B.C.’s minister of public safety and solicitor general hopes a new integrated community safety initiative (ICSI) will strengthen collaboration among justice, health and social service partners to better address the roots of crime and violence in the Cariboo-Chilcotin.
Minister Mike Morris was in Williams Lake Tuesday to announce a commitment to spend up to $500,000 of civil forfeiture grant funding to support the program.
“In the Blue Ribbon Panel on Crime Reduction report released in December 2014 there was a model on engaging communities in policing and crime prevention so this is a direct result of that,” Morris told the Tribune, after he made the announcement and met for the first time with the newly-formed ICSI steering committee.
The committee involves local community leaders as well as First Nations Chiefs from the surrounding Tsilhqot’in communities, as well as Williams Lake Indian Band, Alkali Lake and Soda Creek First Nations, Morris said.
“I am trying to find some way to engage the communities. Every community is unique and I’m trying to get them engaged and take ownership of what is going on in their communities.”
The police are merely a resource available to communities to help them establish law and order, but the main responsibility rests with the communities, Morris added.
“This steering committee will be going out and talking to everyone. I don’t want to spend money on a program or service without any end result so I am looking at the steering committee to develop initiatives that will give ownership back to the communities in determine the peace and order in the community.”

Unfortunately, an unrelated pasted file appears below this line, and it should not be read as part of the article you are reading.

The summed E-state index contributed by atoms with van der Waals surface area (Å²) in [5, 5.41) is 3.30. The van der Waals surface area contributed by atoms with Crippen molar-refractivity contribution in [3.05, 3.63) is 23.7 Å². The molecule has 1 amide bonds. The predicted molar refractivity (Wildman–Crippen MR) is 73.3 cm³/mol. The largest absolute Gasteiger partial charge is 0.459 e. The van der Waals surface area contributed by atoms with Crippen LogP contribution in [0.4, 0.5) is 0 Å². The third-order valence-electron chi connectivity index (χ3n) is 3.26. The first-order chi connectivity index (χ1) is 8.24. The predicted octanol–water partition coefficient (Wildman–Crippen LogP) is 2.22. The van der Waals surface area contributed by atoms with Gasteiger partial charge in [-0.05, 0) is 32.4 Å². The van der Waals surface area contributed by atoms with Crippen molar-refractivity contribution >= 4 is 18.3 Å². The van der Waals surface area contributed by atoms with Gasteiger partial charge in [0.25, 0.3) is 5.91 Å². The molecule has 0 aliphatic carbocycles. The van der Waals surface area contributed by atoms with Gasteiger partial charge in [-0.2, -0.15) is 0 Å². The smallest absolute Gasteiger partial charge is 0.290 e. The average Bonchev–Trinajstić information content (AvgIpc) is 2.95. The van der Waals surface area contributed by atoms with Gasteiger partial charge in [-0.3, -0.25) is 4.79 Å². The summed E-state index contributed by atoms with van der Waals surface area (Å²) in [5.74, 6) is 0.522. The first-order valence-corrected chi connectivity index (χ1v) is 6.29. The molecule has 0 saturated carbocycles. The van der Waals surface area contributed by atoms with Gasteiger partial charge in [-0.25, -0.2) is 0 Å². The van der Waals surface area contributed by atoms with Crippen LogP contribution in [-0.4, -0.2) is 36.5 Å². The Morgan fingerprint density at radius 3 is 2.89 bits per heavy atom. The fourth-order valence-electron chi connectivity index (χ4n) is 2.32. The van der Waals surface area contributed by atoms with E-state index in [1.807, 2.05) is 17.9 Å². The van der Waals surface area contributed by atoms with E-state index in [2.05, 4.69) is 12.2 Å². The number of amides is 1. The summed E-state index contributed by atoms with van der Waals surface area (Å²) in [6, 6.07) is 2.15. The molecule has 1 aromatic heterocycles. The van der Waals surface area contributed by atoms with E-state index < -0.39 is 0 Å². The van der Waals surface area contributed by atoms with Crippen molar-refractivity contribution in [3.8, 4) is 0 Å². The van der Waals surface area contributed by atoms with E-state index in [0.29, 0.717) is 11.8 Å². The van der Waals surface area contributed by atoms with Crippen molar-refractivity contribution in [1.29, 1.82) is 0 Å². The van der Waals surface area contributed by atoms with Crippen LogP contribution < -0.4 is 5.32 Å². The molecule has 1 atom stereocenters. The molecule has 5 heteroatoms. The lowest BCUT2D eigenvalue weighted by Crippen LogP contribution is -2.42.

Morris also wants the action taken slowly, so that building blocks are in place and things are well thought out with a long-term vision that fits the communities.
Community leaders will work with each community, he added.
“Joe Alphonse as Chief of Anaham will be part of the process in determining what the vision is for Anaham and how they are going to bring law and order and peace back to that particular community and what kinds of resources they need to do that. I have spoken with all the chiefs and had meetings with a couple of them, but I think we have buy in from everybody.”
Williams Lake Mayor Walt Cobb said the program is something everyone have been working toward for quite some time.
“There is shared recognition of the need for more collaboration between agencies to address crime and violence across the region,” Cobb said.
“The inclusive approach of the ICSI recognizes these issues don’t stop at the edge of the city or a particular First Nation, and I look forward to additional services, co-ordination and community safety as a result of this initiative.”
Cariboo-Chilcotin MLA Donna Barnett, meanwhile, said she thinks the integrated community safety initiative will promote attention and expertise toward gang and violent crime issues within the community.
“We are fortunate to have strong, local organizations working to make our communities safer,” Barnett said.
Morris said taking ownership of law and order is not about being vigilantes, but determining a level of safety and tranquility within communities.
“The public often lives in fear because they feel threatened by street level gangsters, but the way to deal with that is to inform the police,” Morris added.
The $500,000 in government funding is expected to last up to two years and is in addition to the $23-million expansion of B.C.’s Guns and Gangs strategy announced on April 15, 2016, by Premier Christy Clark.
In 2014 Williams Lake ranked first in violent crime severity among more than 300 Canadian municipalities with a population over 10,000.